Month: July 2020

Groups Suing Police for Transparency on Stingray Surveillance Use

By Jackson Chen

More advocacy groups are suing law-enforcement agencies to get more information about their surveillance use of cell-site simulator technology.

The California-based Oakland Privacy citizens group in June accused the City of Vallejo of allegedly breaking the state’s privacy law in allowing its police department to spend $766,018 for a cell-site simulator device, also known as Stingrays.

The group’s court action noted that the city should have first approved a usage policy in a public setting — and that the posted policy on the city’s website just days after the purchase violated state requirements for getting a warrant prior to the device’s use.

“If we prevail, I hope it’ll set a good precedent,” Michael Katz-Lacabe, Oakland Privacy’s research director, told Digital Privacy News. “I see this as a warning shot to cities to take implementation of their policies that are complying with state law very seriously.”

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UK Government Admits Failing to Assess ‘Test and Trace’ Privacy Risks Properly

By Robert Bateman

The U.K. government has admitted that its COVID-19 “test and trace” program was begun in May without an appropriate “data-protection impact assessment” (DPIA) in place, with experts telling Digital Privacy News that the omission represented a serious breach of privacy law.

The revelation came in a July 15 letter from the government’s legal department, shared with Digital Privacy News via a news release from U.K. campaigning organization the Open Rights Group.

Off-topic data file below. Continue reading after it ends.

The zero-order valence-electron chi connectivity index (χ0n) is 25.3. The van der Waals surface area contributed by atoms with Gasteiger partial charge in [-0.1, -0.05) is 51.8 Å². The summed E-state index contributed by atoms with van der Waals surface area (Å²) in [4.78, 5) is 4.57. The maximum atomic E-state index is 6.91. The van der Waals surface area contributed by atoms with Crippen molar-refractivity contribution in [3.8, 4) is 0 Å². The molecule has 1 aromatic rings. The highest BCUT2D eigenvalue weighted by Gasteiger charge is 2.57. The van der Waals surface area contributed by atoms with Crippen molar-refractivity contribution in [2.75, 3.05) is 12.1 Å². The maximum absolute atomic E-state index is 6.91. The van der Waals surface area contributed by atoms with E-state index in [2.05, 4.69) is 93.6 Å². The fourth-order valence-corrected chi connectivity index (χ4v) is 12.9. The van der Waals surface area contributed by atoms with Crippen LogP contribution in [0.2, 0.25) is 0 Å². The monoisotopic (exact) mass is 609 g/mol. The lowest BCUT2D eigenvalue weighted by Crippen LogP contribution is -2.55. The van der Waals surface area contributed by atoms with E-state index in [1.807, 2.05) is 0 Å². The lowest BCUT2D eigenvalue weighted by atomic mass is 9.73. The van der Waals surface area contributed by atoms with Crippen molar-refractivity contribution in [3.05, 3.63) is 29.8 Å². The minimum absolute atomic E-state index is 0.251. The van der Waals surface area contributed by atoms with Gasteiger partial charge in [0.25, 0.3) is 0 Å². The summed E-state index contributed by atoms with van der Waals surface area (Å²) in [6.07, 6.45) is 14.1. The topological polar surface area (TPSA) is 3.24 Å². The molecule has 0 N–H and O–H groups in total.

A DPIA is required under U.K. law before commencing any project carrying a high risk to individual privacy. The government claimed to have conducted several DPIAs covering aspects of the program but admitted it should have completed an overarching assessment before it launched on May 28.

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Why China’s New ‘Security Law’ Is a Dangerous Threat to Privacy in Hong Kong

By Patrick McShane

First of a series.

Last month, China imposed a sweeping new “security law” on Hong Kong — threatening the personal privacy of more than 7.5 million citizens and sending shivers throughout the global business community, which includes more than 1,500 U.S. companies. 

In this series of weekly reports, Digital Privacy News examines the ramifications of Beijing’s actions — beginning with today’s discussion of the historical events leading to China’s decision.

Twenty-three years ago this summer, the former British colony of Hong Kong was returned to Chinese sovereignty.

However, this extraordinary international event — popularly described as “The Hong Kong Handover” — only came about after more than a dozen years of often acrimonious negotiations between London and Beijing. 

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COVID Forcing Small Businesses to Address Privacy Issues

By Joanne Cleaver

One of the first things Stephanie Genkin did as a new certified financial planner was establish her business-financial accounts separate from her personal accounts. 

That’s a proactive step she fears some last-minute entrepreneurs might overlook in the scramble to earn extra income to get through the economic crisis induced by the coronavirus pandemic. 

“No matter what deal you get for your personal finances, don’t mix that with business,” the Brooklyn-based planner told Digital Privacy News.

That goes for credit cards, bank accounts and, currently, loans through U.S. government programs intended to aid households and small businesses.

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Q&A: Psychologist Elaine Kasket

How Your Death Affects Your Privacy

By Bree Brouwer

Speaker and psychologist Elaine Kasket is a longtime scholar of death in the digital age.

Her recent book — “All the Ghosts in the Machine: The Digital Afterlife of Your Personal Data” — addresses modern privacy challenges from birth to beyond death.

Kasket told Digital Privacy News that privacy proponents should know everything possible about their digital afterlife and how to manage it.

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EU Strikes Down Privacy Shield, With Major Implications for UK Economy

By Robert Bateman

The world of digital privacy was shaken this month, when the Court of Justice of the European Union (CJEU) invalidated the Privacy Shield framework, which allows certain businesses to freely transfer personal information from the E.U. to the U.S.